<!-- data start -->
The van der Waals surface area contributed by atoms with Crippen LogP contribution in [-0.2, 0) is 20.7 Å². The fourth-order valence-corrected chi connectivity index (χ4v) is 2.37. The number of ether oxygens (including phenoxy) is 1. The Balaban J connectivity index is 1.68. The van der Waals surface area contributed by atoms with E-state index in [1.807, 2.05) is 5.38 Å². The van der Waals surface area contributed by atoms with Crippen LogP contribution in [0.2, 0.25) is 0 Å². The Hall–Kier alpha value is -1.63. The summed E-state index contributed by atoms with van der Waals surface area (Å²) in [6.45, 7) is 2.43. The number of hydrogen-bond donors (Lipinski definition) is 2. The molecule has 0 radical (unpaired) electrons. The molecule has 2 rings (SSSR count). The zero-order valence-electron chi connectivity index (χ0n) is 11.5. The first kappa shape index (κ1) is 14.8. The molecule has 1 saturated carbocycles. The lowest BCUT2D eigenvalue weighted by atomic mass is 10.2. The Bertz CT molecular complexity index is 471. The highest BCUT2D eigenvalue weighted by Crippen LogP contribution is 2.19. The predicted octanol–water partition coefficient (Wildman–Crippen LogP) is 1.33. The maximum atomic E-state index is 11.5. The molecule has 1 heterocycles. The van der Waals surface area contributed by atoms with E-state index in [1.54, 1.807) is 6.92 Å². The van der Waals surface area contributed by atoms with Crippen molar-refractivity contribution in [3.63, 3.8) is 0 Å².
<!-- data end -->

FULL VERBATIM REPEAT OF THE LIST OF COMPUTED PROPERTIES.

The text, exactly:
The van der Waals surface area contributed by atoms with Crippen LogP contribution in [-0.2, 0) is 20.7 Å². The fourth-order valence-corrected chi connectivity index (χ4v) is 2.37. The number of ether oxygens (including phenoxy) is 1. The Balaban J connectivity index is 1.68. The van der Waals surface area contributed by atoms with E-state index in [1.807, 2.05) is 5.38 Å². The van der Waals surface area contributed by atoms with Crippen LogP contribution in [0.2, 0.25) is 0 Å². The Hall–Kier alpha value is -1.63. The summed E-state index contributed by atoms with van der Waals surface area (Å²) in [6.45, 7) is 2.43. The number of hydrogen-bond donors (Lipinski definition) is 2. The molecule has 0 radical (unpaired) electrons. The molecule has 2 rings (SSSR count). The zero-order valence-electron chi connectivity index (χ0n) is 11.5. The first kappa shape index (κ1) is 14.8. The molecule has 1 saturated carbocycles. The lowest BCUT2D eigenvalue weighted by atomic mass is 10.2. The Bertz CT molecular complexity index is 471. The highest BCUT2D eigenvalue weighted by Crippen LogP contribution is 2.19. The predicted octanol–water partition coefficient (Wildman–Crippen LogP) is 1.33. The maximum atomic E-state index is 11.5. The molecule has 1 heterocycles. The van der Waals surface area contributed by atoms with E-state index in [1.54, 1.807) is 6.92 Å². The van der Waals surface area contributed by atoms with Crippen molar-refractivity contribution in [3.63, 3.8) is 0 Å².